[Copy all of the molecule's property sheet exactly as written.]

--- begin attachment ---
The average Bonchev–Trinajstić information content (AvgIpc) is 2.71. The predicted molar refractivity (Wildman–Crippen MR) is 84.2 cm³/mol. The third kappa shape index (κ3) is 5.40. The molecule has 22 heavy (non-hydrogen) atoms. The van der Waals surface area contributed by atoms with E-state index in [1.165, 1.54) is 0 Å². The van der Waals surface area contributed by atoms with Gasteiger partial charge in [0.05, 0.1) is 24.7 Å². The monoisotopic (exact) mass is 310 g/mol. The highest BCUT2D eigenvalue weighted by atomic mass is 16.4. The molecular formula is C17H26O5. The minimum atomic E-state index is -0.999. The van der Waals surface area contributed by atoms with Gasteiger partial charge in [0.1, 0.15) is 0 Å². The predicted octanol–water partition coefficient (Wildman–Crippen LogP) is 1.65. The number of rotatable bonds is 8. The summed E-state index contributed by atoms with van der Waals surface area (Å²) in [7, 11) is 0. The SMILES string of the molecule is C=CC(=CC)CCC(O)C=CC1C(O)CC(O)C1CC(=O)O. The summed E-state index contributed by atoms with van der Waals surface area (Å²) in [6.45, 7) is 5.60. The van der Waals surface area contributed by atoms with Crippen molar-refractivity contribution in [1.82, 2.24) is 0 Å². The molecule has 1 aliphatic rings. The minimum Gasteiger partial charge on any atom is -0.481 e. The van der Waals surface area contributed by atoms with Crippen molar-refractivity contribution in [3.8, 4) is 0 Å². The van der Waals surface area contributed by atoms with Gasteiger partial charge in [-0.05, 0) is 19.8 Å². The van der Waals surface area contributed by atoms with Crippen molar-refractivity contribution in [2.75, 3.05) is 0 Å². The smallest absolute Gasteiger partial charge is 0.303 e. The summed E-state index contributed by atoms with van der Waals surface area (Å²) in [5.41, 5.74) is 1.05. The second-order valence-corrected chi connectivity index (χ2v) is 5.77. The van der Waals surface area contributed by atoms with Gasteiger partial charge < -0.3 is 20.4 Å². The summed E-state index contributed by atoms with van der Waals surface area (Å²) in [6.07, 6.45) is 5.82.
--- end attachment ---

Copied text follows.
The average Bonchev–Trinajstić information content (AvgIpc) is 2.71. The predicted molar refractivity (Wildman–Crippen MR) is 84.2 cm³/mol. The third kappa shape index (κ3) is 5.40. The molecule has 22 heavy (non-hydrogen) atoms. The van der Waals surface area contributed by atoms with E-state index in [1.165, 1.54) is 0 Å². The van der Waals surface area contributed by atoms with Gasteiger partial charge in [0.05, 0.1) is 24.7 Å². The monoisotopic (exact) mass is 310 g/mol. The highest BCUT2D eigenvalue weighted by atomic mass is 16.4. The molecular formula is C17H26O5. The minimum atomic E-state index is -0.999. The van der Waals surface area contributed by atoms with Gasteiger partial charge in [0.1, 0.15) is 0 Å². The predicted octanol–water partition coefficient (Wildman–Crippen LogP) is 1.65. The number of rotatable bonds is 8. The summed E-state index contributed by atoms with van der Waals surface area (Å²) in [7, 11) is 0. The SMILES string of the molecule is C=CC(=CC)CCC(O)C=CC1C(O)CC(O)C1CC(=O)O. The summed E-state index contributed by atoms with van der Waals surface area (Å²) in [6.45, 7) is 5.60. The van der Waals surface area contributed by atoms with Crippen molar-refractivity contribution in [1.82, 2.24) is 0 Å². The molecule has 1 aliphatic rings. The minimum Gasteiger partial charge on any atom is -0.481 e. The van der Waals surface area contributed by atoms with Crippen molar-refractivity contribution in [3.8, 4) is 0 Å². The van der Waals surface area contributed by atoms with Gasteiger partial charge in [-0.05, 0) is 19.8 Å². The van der Waals surface area contributed by atoms with Crippen molar-refractivity contribution in [2.75, 3.05) is 0 Å². The smallest absolute Gasteiger partial charge is 0.303 e. The summed E-state index contributed by atoms with van der Waals surface area (Å²) in [5.41, 5.74) is 1.05. The second-order valence-corrected chi connectivity index (χ2v) is 5.77. The van der Waals surface area contributed by atoms with Gasteiger partial charge < -0.3 is 20.4 Å². The summed E-state index contributed by atoms with van der Waals surface area (Å²) in [6.07, 6.45) is 5.82.